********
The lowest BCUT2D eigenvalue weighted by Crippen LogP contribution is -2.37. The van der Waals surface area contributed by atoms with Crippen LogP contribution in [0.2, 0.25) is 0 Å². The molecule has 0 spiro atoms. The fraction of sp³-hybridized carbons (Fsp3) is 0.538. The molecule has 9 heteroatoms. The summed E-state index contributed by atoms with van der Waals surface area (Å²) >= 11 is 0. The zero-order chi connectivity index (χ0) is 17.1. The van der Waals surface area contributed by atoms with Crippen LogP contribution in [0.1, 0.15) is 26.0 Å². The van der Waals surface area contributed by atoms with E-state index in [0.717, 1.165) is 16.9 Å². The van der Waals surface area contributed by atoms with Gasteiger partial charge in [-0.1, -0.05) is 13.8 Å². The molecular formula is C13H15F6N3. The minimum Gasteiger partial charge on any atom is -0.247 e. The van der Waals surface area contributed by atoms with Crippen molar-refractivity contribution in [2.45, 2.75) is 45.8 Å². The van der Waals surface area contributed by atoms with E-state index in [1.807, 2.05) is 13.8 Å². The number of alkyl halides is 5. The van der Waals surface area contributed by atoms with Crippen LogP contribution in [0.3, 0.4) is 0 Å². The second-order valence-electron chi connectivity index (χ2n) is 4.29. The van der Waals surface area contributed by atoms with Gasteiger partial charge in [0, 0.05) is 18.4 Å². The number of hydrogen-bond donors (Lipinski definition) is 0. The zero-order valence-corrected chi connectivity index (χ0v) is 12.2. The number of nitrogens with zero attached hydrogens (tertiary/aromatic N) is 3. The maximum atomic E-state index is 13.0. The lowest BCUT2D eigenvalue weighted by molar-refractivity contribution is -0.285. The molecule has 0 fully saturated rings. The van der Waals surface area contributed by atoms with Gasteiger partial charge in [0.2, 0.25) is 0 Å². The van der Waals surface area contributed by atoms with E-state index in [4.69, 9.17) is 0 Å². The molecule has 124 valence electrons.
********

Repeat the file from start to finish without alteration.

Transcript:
The lowest BCUT2D eigenvalue weighted by Crippen LogP contribution is -2.37. The van der Waals surface area contributed by atoms with Crippen LogP contribution in [0.2, 0.25) is 0 Å². The molecule has 0 spiro atoms. The fraction of sp³-hybridized carbons (Fsp3) is 0.538. The molecule has 9 heteroatoms. The summed E-state index contributed by atoms with van der Waals surface area (Å²) >= 11 is 0. The zero-order chi connectivity index (χ0) is 17.1. The van der Waals surface area contributed by atoms with Crippen LogP contribution in [0.1, 0.15) is 26.0 Å². The van der Waals surface area contributed by atoms with E-state index in [0.717, 1.165) is 16.9 Å². The van der Waals surface area contributed by atoms with Gasteiger partial charge in [-0.1, -0.05) is 13.8 Å². The molecular formula is C13H15F6N3. The minimum Gasteiger partial charge on any atom is -0.247 e. The van der Waals surface area contributed by atoms with Crippen molar-refractivity contribution in [2.45, 2.75) is 45.8 Å². The van der Waals surface area contributed by atoms with E-state index in [1.807, 2.05) is 13.8 Å². The number of alkyl halides is 5. The van der Waals surface area contributed by atoms with Crippen LogP contribution in [0.3, 0.4) is 0 Å². The second-order valence-electron chi connectivity index (χ2n) is 4.29. The van der Waals surface area contributed by atoms with Gasteiger partial charge in [0, 0.05) is 18.4 Å². The number of hydrogen-bond donors (Lipinski definition) is 0. The zero-order valence-corrected chi connectivity index (χ0v) is 12.2. The number of nitrogens with zero attached hydrogens (tertiary/aromatic N) is 3. The maximum atomic E-state index is 13.0. The lowest BCUT2D eigenvalue weighted by molar-refractivity contribution is -0.285. The molecule has 0 fully saturated rings. The van der Waals surface area contributed by atoms with Gasteiger partial charge in [0.2, 0.25) is 0 Å². The van der Waals surface area contributed by atoms with E-state index in [4.69, 9.17) is 0 Å². The molecule has 124 valence electrons.